Something pretty cool about the game is how stat boosts are part and parcel of boss fights. Memories of great boss fights are processed to increase attack power, and prayer beads are used to increase health and posture. Instead of the usual grind to increase your stats, the game is pretty balanced for the player’s power level. In Sekiro you won’t have to worry about fighting an opponent and being under-leveled. Although, it does help that you can come back from the dead. Another thing that’s awesome about Sekiro is that when you rest at an Idol you restore up to one resurrection, but killing enemies charges up a second. You can’t use lots of resurrections after each other, but is still a good tactical advantage when you’re facing a big bad boss.
The World –
As I said previously this isn’t an average From Software game, or at least not one you’d expect. Nevertheless, you can say that Sekiro does have plenty of stuff in common with the rest of them. Outside of the huge connected worlds we’re used to seeing, this game is made of very large but separate areas. Fans of dark fantasy games like Dark Souls and Bloodborne will still enjoy these structures a lot, with many hidden items off the beaten track often reached with your trusty grappling hook. The hook is used to vault between tree branches and rooftops to get where you want to go in style. You’ll likely find yourself going back to old areas you’ve already explored to meet with the merchants and the lore-rich NPCs. I’m going to be honest, I don’t really know much about them, and probably there’s some guy right now analyzing and getting as much information as possible about the lore to make a good article about it. Sadly, since this is just my first run at the game I will not be the first to understand the back-story fully, or even the deep character profiles for that matter.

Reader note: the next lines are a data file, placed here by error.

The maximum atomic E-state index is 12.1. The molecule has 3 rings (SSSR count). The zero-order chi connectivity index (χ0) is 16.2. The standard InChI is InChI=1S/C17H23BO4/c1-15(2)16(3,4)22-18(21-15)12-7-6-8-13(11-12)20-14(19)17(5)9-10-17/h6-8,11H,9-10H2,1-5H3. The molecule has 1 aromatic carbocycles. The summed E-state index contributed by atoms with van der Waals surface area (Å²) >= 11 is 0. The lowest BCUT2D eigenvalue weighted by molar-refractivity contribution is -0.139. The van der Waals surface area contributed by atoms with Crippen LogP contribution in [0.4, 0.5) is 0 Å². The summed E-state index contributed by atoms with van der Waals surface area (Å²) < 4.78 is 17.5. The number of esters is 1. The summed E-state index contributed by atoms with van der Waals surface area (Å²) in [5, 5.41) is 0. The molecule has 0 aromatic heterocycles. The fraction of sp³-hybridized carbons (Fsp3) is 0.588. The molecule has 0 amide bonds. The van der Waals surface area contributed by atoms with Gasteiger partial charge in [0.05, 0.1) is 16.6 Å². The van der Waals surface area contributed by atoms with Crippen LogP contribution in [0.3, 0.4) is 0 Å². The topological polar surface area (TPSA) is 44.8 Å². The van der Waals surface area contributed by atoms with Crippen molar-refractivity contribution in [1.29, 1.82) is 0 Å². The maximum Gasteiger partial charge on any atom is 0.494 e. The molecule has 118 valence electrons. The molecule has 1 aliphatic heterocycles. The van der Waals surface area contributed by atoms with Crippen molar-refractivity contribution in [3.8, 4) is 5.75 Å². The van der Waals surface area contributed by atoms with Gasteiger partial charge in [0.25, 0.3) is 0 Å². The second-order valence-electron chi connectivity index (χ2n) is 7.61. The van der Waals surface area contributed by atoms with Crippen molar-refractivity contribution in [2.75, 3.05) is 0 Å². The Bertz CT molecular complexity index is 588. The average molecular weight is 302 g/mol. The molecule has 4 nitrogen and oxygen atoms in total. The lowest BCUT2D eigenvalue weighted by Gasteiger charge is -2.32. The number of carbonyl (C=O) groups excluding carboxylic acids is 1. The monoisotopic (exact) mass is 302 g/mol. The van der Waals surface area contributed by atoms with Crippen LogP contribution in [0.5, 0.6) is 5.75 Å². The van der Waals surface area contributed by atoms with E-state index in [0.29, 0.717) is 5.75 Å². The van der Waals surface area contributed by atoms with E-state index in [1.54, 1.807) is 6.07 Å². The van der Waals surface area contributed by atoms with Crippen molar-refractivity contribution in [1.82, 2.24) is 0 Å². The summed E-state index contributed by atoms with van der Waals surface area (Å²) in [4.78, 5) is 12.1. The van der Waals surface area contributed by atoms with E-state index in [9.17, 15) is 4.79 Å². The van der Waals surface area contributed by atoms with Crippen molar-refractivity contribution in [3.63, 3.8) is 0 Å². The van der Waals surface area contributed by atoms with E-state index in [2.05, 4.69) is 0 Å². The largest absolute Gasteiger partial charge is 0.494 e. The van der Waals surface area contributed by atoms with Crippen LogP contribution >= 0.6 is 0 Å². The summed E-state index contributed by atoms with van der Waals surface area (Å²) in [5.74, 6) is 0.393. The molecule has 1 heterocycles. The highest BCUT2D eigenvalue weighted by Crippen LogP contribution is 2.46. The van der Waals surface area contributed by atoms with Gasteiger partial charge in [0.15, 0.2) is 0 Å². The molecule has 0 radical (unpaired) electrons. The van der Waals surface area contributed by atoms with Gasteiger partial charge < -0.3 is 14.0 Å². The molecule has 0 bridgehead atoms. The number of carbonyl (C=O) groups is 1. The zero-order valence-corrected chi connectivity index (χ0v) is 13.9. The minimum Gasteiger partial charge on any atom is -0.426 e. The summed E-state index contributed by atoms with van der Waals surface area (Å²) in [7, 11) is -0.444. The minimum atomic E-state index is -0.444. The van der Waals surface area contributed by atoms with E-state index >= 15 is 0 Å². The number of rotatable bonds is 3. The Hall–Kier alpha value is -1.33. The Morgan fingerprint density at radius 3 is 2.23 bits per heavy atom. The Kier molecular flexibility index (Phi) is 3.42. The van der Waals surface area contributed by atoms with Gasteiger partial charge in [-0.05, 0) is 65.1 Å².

Although, what I do know, and which probably is apparent to most people who have played the game is that the plot revolves around Sekiro and the little Lord. At the start of the game you’ll probably think the story is pretty bland and mundane, but you’ll be surprised at how the plot thickens as the game progresses. I’m obviously not going to go into much detail and leave it up to you guys to get a good idea of what it’s all about. The world also opens up with some gorgeous and dramatic scenery further along.
The environments of the game are basically connected via Idols, these are basically like the Dark Souls bonfires we all know and love. Upon your death you respawn at the last Idol you touched but unlike other games of the sort you only lose half the money you’ve accumulated and some skill experiences. A little less than half the time you will get ‘Unseen Aid’ which means you basically lose nothing. Thanks From Software, you rock! Although, if you do die repeatedly within the game you do end up reducing the chance of getting that unseen aid, but hey at least this system gives the player some hope of not rage quitting after you’ve been killed.
I think this game is very mentally challenging, not as much as the producers’ other games… but still not a walk in the park. It never feels unfair to the player and inspires me to be a better gamer really. I thank my friends for telling me to suck it up and buy this game and give it a try as this has been a good adventure overall. The combat system is pretty awesome, and the story is powerfully woven into an absolutely thrilling experience.
If you’re up for a good old challenge and miss those times of swearing at your TV/monitor then this is the game for you. Caution: Your nerve will be tested. Enjoy it buddies.
Oh, and here’s the trailer:
- The areas you explore are breathtaking.
- Combat is Ultra smooth and gratifying.
- Campaign is lengthy and deep.
- Gameplay is challenging.
- Gameplay is challenging (yes it is a pro and a con).
- Wish there could be some sort of multiplayer.